The first three days of the Easter long weekend have seen surf lifesavers respond to a large number of incidents and emergencies across NSW, including two coastal deaths.
The most significant of these was a 40-year old man who was unable to be revived after falling off his surfboard at Nobbys Beach in Newcastle on Sunday. Earlier the same day a man was rescued from an aluminium boat off the coast of Gerringong suffering from a heart attack. He too was unable to be revived.
A rock fisherman rescued from waters off Caves Beach at Spoon Rock Bay remains in a critical condition after he was winched from the water by rescue helicopter and another man was retrieved using an Inflatable Rescue Boat on Friday.
“There have unfortunately been several sad incidents already this Easter and our thoughts are with the families of those involved and also to the lifesavers who have responded so professionally,” said Surf Life Saving NSW CEO Steve Pearce.
Sadly on average, there are at least two coastal drowning deaths over Easter and emergencies are between three and five times more likely to occur on NSW beaches and waterways. So far this weekend, the Surf Emergency Response System has received nine callouts to assist.
Fortunately, many successful rescues and emergency responses by volunteer lifesavers and callout teams have resulted in lives saved and protected water users and holiday-makers over the notoriously dangerous Easter period. Volunteers have performed over 230 rescues over the last three days. Ambulances have been called to attend 23 coastal incidents.
On Friday a rock fisher was rescued at Stanwell Park in the Illawarra and on Saturday Surf Life Saving was asked to assist Police search for a possible missing spearfisher after gear was found floating off the coast of Lobster Island in the Shoalhaven. Search and rescue efforts included a helicopter and rescue boats from Nowra-Culburra and Sussex Inlet SLSCs.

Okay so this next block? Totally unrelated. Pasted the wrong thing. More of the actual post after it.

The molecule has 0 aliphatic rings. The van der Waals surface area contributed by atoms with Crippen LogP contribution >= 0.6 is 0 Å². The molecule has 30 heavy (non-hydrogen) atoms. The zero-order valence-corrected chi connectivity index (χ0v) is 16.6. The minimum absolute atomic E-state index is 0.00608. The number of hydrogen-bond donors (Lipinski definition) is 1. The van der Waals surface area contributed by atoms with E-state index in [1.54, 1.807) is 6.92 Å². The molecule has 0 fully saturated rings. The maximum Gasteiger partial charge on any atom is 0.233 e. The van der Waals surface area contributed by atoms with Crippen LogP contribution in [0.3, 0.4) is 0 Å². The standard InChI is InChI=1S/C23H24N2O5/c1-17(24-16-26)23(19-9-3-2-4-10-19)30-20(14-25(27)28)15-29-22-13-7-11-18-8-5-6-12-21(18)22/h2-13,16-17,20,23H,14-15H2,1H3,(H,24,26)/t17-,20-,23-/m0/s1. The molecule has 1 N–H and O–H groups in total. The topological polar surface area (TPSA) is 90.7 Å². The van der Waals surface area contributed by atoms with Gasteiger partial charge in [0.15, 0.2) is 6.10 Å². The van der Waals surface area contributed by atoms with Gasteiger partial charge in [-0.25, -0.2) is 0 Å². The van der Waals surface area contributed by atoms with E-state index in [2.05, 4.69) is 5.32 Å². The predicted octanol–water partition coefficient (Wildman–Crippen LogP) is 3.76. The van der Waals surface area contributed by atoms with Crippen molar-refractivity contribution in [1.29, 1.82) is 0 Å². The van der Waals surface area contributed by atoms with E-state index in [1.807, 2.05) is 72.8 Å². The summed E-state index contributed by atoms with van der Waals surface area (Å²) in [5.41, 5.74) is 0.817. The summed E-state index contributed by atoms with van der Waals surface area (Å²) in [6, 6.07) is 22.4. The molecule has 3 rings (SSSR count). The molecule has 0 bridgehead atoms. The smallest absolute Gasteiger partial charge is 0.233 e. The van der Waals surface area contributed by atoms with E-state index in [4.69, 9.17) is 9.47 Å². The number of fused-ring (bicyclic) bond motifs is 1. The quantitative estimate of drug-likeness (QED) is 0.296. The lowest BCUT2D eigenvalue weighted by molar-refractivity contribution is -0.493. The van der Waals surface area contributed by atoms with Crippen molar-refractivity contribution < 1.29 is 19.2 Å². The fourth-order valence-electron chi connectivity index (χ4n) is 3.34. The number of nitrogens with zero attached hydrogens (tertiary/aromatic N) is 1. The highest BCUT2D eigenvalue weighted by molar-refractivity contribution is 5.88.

At the notorious rock caves at Frazer Park on the Central Coast, yet another person was rescued by lifeguards and lifesavers after becoming trapped inside the caves.
Surf conditions have been challenging, with some beaches closed at times due to hazardous surf. Several shark sightings have also closed beaches for short periods while dangers are assessed.
Today the Surf Life Saving community has been rocked by news of the deaths of two volunteers from Victoria’s Port Campbell SLSC who were attempting to rescue someone when their boat overturned.
“This tragedy will hit our fellow lifesavers in Victoria hard and brings home the reality of the danger our volunteers can find themselves in,” said Steve Pearce.
“The thought that attempting a brave and selfless act of trying to save someone can result in such tragedy is heartbreaking and I commend all our volunteers, every time they head out on patrol or respond to an emergency callout.”
Ongoing warm weather will see crowds continue to flock to beaches and people are urged to exercise caution and follow the instructions given by surf lifesavers on patrol.
Beach Safety Tips
- Always swim between the red and yellow patrol flags, for your nearest patrolled beach check the BeachSafe app or website
- Read the safety signs for information about the beach and ask a lifesaver or lifeguard for safety information
- Always swim with someone else so you can look out for each other, and always supervise children around the water
- Never swim under the influence of alcohol or drugs
- If you need help in the water, stay calm and attract attention by raising one arm
- In an emergency, dial Triple Zero Police
- For information about patrol times, weather, and beach locations visit the Beachsafe Website or Download the App.